rule and cause crashes.

To minimize dispatch overhead when hashes are computed often (e.g. in a loop),
we can inline the hash function into its caller using templates. The dispatch
overhead will only be paid once (e.g. before the loop). The template mechanism
also avoids duplicating code in each CPU-specific implementation.

## Defending against hash flooding

To mitigate hash flooding attacks, we need to take both the hash function and
the data structure into account.

We wish to defend (web) services that utilize hash sets/maps against
denial-of-service attacks. Such data structures assign attacker-controlled
input messages `m` to a hash table bin `b` by computing the hash `H(s, m)`
using a hash function `H` seeded by `s`, and mapping it to a bin with some
narrowing function `b = R(h)`, discussed below.

Attackers may attempt to trigger 'flooding' (excessive work in insertions or
lookups) by finding multiple `m` that map to the same bin. If the attacker has
local access, they can do far worse, so we assume the attacker can only issue
remote requests. If the attacker is able to send large numbers of requests,
they can already deny service, so we need only ensure the attacker's cost is
sufficiently large compared to the service's provisioning.

If the hash function is 'weak', attackers can easily generate 'hash collisions'
(inputs mapping to the same hash values) that are independent of the seed. In
other words, certain input messages will cause collisions regardless of the seed
value. The author of SipHash has published C++ programs to generate such
'universal (key-independent) multicollisions' for CityHash and Murmur. Similar
'differential' attacks are likely possible for any hash function consisting only
of reversible operations (e.g. addition/multiplication/rotation) with a constant
operand. `n` requests with such inputs cause `n^2` work for an unprotected hash
table, which is unacceptable.

By contrast, 'strong' hashes such as SipHash or HighwayHash require infeasible
attacker effort to find a hash collision (an expected 2^32 guesses of `m` per
the birthday paradox) or recover the seed (2^63 requests). These security claims
assume the seed is secret. It is reasonable to suppose `s` is initially unknown
to attackers, e.g. generated on startup or even per-connection. A timing attack
by Wool/Bar-Yosef recovers 13-bit seeds by testing all 8K possibilities using
millions of requests, which takes several days (even assuming unrealistic 150 us
round-trip times). It appears infeasible to recover 64-bit seeds in this way.

However, attackers are only looking for multiple `m` mapping to the same bin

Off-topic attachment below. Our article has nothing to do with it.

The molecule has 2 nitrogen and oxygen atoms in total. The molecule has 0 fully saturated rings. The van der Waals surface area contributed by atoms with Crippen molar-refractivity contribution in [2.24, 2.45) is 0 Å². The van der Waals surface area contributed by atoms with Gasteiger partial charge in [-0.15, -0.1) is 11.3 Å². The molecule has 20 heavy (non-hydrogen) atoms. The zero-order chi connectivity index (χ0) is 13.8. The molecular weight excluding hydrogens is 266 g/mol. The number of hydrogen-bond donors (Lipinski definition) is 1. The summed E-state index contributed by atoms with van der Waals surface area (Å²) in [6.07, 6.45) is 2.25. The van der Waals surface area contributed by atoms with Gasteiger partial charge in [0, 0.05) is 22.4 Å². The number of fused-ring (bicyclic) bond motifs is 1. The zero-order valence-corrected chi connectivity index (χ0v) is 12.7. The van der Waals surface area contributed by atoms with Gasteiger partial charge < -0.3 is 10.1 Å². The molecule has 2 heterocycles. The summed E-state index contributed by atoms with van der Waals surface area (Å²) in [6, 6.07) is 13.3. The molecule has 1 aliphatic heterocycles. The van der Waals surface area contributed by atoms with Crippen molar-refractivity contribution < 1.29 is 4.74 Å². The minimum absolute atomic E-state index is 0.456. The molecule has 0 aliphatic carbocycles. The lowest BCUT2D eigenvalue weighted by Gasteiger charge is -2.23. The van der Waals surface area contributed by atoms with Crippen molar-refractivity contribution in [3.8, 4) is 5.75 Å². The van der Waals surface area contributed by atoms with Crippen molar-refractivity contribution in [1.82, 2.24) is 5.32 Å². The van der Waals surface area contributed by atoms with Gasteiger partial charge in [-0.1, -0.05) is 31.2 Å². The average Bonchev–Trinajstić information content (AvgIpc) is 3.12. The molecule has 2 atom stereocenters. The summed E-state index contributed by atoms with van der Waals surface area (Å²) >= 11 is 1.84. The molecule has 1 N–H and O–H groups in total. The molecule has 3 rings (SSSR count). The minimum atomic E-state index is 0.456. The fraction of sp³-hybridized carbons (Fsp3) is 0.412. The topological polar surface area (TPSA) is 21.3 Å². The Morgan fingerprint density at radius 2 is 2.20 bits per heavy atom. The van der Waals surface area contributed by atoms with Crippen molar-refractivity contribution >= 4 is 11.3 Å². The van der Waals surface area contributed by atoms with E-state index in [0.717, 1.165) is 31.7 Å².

rather than identical hash values. We assume they know or are able to discover
the hash table size `p`. It is common to choose `p = 2^i` to enable an efficient
`R(h) := h & (p - 1)`, which simply retains the lower hash bits. It may be
easier for attackers to compute partial collisions where only the lower `i` bits
match. This can be prevented by choosing a prime `p` so that `R(h) := h % p`
incorporates all hash bits. The costly modulo operation can be avoided by
multiplying with the inverse (https://goo.gl/l7ASm8). An interesting alternative
suggested by Kyoung Jae Seo chooses a random subset of the `h` bits. Such an `R`
function can be computed in just 3 cycles using PEXT from the BMI2 instruction
set. This is expected to defend against SAT-solver attacks on the hash bits at a
slightly lower cost than the multiplicative inverse method, and still allows
power-of-two table sizes.

Summary thus far: given a strong hash function and secret seed, it appears
infeasible for attackers to generate hash collisions because `s` and/or `R` are
unknown. However, they can still observe the timings of data structure
operations for various `m`. With typical table sizes of 2^10 to 2^17 entries,
attackers can detect some 'bin collisions' (inputs mapping to the same bin).
Although this will be costly for the attacker, they can then send many instances
of such inputs, so we need to limit the resulting work for our data structure.

Hash tables with separate chaining typically store bin entries in a linked list,
so worst-case inputs lead to unacceptable linear-time lookup cost. We instead
seek optimal asymptotic worst-case complexity for each operation (insertion,
deletion and lookups), which is a constant factor times the logarithm of the
data structure size. This naturally leads to a tree-like data structure for each
bin. The Java8 HashMap only replaces its linked list with trees when needed.
This leads to additional cost and complexity for deciding whether a bin is a
list or tree.

Our first proposal (suggested by Github user funny-falcon) avoids this overhead
by always storing one tree per bin. It may also be worthwhile to store the first
entry directly in the bin, which avoids allocating any tree nodes in the common
case where bins are sparsely populated. What kind of tree should be used?

Given SipHash and HighwayHash provide high quality randomness, depending on
expecting attack surface simple non-balancing binary search tree could perform